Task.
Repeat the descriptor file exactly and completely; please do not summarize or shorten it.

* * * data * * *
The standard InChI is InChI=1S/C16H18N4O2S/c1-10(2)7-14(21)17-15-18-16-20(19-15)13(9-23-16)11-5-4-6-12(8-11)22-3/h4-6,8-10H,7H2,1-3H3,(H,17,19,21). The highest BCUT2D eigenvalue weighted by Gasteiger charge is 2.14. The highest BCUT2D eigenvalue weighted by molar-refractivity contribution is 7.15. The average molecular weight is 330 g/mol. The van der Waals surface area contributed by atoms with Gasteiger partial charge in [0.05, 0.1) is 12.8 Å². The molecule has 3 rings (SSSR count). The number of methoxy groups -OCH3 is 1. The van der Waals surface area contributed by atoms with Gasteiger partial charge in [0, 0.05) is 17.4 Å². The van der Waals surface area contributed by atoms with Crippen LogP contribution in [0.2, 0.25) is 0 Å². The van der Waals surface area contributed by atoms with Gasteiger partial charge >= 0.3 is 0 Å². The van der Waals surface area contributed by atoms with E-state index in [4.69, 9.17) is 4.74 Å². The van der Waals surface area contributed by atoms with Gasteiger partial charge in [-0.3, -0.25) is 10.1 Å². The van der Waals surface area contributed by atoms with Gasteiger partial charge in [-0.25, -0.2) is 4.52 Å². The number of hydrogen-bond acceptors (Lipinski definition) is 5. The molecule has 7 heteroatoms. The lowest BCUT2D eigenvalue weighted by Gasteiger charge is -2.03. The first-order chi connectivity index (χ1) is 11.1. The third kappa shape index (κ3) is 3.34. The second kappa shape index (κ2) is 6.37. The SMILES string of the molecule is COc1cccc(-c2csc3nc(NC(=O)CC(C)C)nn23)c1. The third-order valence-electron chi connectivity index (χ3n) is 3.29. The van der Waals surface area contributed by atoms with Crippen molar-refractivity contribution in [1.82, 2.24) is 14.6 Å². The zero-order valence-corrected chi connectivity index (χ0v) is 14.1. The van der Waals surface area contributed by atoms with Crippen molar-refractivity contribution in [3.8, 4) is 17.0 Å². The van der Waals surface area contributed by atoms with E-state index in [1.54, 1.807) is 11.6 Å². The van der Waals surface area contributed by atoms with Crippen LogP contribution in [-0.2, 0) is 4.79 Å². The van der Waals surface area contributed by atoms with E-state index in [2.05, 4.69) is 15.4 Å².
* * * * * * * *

The standard InChI is InChI=1S/C16H18N4O2S/c1-10(2)7-14(21)17-15-18-16-20(19-15)13(9-23-16)11-5-4-6-12(8-11)22-3/h4-6,8-10H,7H2,1-3H3,(H,17,19,21). The highest BCUT2D eigenvalue weighted by Gasteiger charge is 2.14. The highest BCUT2D eigenvalue weighted by molar-refractivity contribution is 7.15. The average molecular weight is 330 g/mol. The van der Waals surface area contributed by atoms with Gasteiger partial charge in [0.05, 0.1) is 12.8 Å². The molecule has 3 rings (SSSR count). The number of methoxy groups -OCH3 is 1. The van der Waals surface area contributed by atoms with Gasteiger partial charge in [0, 0.05) is 17.4 Å². The van der Waals surface area contributed by atoms with Crippen LogP contribution in [0.2, 0.25) is 0 Å². The van der Waals surface area contributed by atoms with Gasteiger partial charge >= 0.3 is 0 Å². The van der Waals surface area contributed by atoms with E-state index in [4.69, 9.17) is 4.74 Å². The van der Waals surface area contributed by atoms with Gasteiger partial charge in [-0.3, -0.25) is 10.1 Å². The van der Waals surface area contributed by atoms with Gasteiger partial charge in [-0.25, -0.2) is 4.52 Å². The number of hydrogen-bond acceptors (Lipinski definition) is 5. The molecule has 7 heteroatoms. The lowest BCUT2D eigenvalue weighted by Gasteiger charge is -2.03. The first-order chi connectivity index (χ1) is 11.1. The third kappa shape index (κ3) is 3.34. The second kappa shape index (κ2) is 6.37. The SMILES string of the molecule is COc1cccc(-c2csc3nc(NC(=O)CC(C)C)nn23)c1. The third-order valence-electron chi connectivity index (χ3n) is 3.29. The van der Waals surface area contributed by atoms with Crippen molar-refractivity contribution in [1.82, 2.24) is 14.6 Å². The zero-order valence-corrected chi connectivity index (χ0v) is 14.1. The van der Waals surface area contributed by atoms with Crippen molar-refractivity contribution in [3.8, 4) is 17.0 Å². The van der Waals surface area contributed by atoms with E-state index in [1.54, 1.807) is 11.6 Å². The van der Waals surface area contributed by atoms with Crippen LogP contribution in [-0.2, 0) is 4.79 Å². The van der Waals surface area contributed by atoms with E-state index in [2.05, 4.69) is 15.4 Å².